The problem is that the efficiency of a shift on a list is O(n), which becomes significant for large enough lists.

Shifting in a ringbuffer is simply updating the head location which is O(1)

3

If efficiency is your goal, (cycles? memory?) you may be better off looking at the array module: http://docs.python.org/library/array.html

Arrays do not have the overhead of lists.

As far as pure lists go though, what you have is about as good as you can hope to do.

0
3

I think you are looking for this:

a.insert(0, x)
1
  • I do not see the relation between the question and your answer. Can you please explain it?
    – Wolf
    Oct 17 '19 at 9:59
2

Another alternative:

def move(arr, n):
    return [arr[(idx-n) % len(arr)] for idx,_ in enumerate(arr)]
2
def solution(A, K):
    if len(A) == 0:
        return A

    K = K % len(A)

    return A[-K:] + A[:-K]

# use case
A = [1, 2, 3, 4, 5, 6]
K = 3
print(solution(A, K))

For example, given

A = [3, 8, 9, 7, 6]
K = 3

the function should return [9, 7, 6, 3, 8]. Three rotations were made:

[3, 8, 9, 7, 6] -> [6, 3, 8, 9, 7]
[6, 3, 8, 9, 7] -> [7, 6, 3, 8, 9]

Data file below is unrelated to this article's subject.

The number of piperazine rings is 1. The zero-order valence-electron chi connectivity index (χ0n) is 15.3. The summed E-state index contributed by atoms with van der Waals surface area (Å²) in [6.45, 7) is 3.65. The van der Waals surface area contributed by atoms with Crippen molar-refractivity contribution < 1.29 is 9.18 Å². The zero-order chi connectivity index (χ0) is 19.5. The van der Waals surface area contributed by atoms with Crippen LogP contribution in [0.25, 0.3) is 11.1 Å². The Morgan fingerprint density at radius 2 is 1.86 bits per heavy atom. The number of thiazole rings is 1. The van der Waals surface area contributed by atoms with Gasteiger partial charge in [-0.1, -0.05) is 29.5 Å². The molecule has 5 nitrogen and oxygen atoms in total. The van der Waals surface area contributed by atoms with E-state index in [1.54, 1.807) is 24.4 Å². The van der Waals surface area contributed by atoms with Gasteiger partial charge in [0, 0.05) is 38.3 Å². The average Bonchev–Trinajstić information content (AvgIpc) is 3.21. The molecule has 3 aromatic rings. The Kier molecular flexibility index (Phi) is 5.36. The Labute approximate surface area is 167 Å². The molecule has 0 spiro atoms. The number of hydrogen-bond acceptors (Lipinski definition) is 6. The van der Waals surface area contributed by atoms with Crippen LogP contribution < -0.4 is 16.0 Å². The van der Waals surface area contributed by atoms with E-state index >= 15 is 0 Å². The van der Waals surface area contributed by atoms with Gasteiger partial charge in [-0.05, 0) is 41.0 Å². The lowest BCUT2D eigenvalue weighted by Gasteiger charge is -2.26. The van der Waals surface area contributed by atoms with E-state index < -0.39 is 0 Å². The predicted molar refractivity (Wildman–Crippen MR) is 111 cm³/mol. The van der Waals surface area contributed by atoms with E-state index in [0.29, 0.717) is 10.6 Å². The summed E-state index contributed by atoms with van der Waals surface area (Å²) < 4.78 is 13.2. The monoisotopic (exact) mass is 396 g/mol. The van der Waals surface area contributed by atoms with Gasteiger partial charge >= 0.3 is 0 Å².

[7, 6, 3, 8, 9] -> [9, 7, 6, 3, 8]

For another example, given

A = [0, 0, 0]
K = 1

the function should return [0, 0, 0]

Given

A = [1, 2, 3, 4]
K = 4

the function should return [1, 2, 3, 4]

1

I take this cost model as a reference:

http://scripts.mit.edu/~6.006/fall07/wiki/index.php?title=Python_Cost_Model

Your method of slicing the list and concatenating two sub-lists are linear-time operations. I would suggest using pop, which is a constant-time operation, e.g.:

def shift(list, n):
    for i in range(n)
        temp = list.pop()
        list.insert(0, temp)
2
  • 2
    update: take this as a better reference: wiki.python.org/moin/TimeComplexity, use collections.dequeue pop and appendleft, which both are O(1) ops. In my first answer above, insert is O(n).
    – herrfz
    Feb 21 '12 at 22:40
  • 1
    should be collections.deque
    – herrfz
    Feb 21 '12 at 23:18
1